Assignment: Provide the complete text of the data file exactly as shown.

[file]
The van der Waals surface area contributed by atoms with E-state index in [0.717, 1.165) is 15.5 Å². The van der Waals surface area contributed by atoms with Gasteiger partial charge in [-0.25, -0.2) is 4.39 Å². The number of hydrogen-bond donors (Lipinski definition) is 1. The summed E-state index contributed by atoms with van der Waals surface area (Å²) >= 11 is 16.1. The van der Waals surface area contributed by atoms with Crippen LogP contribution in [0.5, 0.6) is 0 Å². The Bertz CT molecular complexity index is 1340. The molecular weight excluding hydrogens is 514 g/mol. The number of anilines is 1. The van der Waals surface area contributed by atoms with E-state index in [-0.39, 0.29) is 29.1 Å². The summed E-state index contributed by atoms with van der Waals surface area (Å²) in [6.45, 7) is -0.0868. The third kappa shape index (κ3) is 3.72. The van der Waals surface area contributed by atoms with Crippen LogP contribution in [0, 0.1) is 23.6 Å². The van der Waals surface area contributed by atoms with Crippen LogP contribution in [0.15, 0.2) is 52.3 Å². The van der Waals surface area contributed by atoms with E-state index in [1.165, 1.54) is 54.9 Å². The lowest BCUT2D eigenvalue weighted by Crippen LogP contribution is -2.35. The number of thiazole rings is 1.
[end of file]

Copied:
The van der Waals surface area contributed by atoms with E-state index in [0.717, 1.165) is 15.5 Å². The van der Waals surface area contributed by atoms with Gasteiger partial charge in [-0.25, -0.2) is 4.39 Å². The number of hydrogen-bond donors (Lipinski definition) is 1. The summed E-state index contributed by atoms with van der Waals surface area (Å²) >= 11 is 16.1. The van der Waals surface area contributed by atoms with Crippen LogP contribution in [0.5, 0.6) is 0 Å². The Bertz CT molecular complexity index is 1340. The molecular weight excluding hydrogens is 514 g/mol. The number of anilines is 1. The van der Waals surface area contributed by atoms with E-state index in [-0.39, 0.29) is 29.1 Å². The summed E-state index contributed by atoms with van der Waals surface area (Å²) in [6.45, 7) is -0.0868. The third kappa shape index (κ3) is 3.72. The van der Waals surface area contributed by atoms with Crippen LogP contribution in [0, 0.1) is 23.6 Å². The van der Waals surface area contributed by atoms with Crippen LogP contribution in [0.15, 0.2) is 52.3 Å². The van der Waals surface area contributed by atoms with E-state index in [1.165, 1.54) is 54.9 Å². The lowest BCUT2D eigenvalue weighted by Crippen LogP contribution is -2.35. The number of thiazole rings is 1.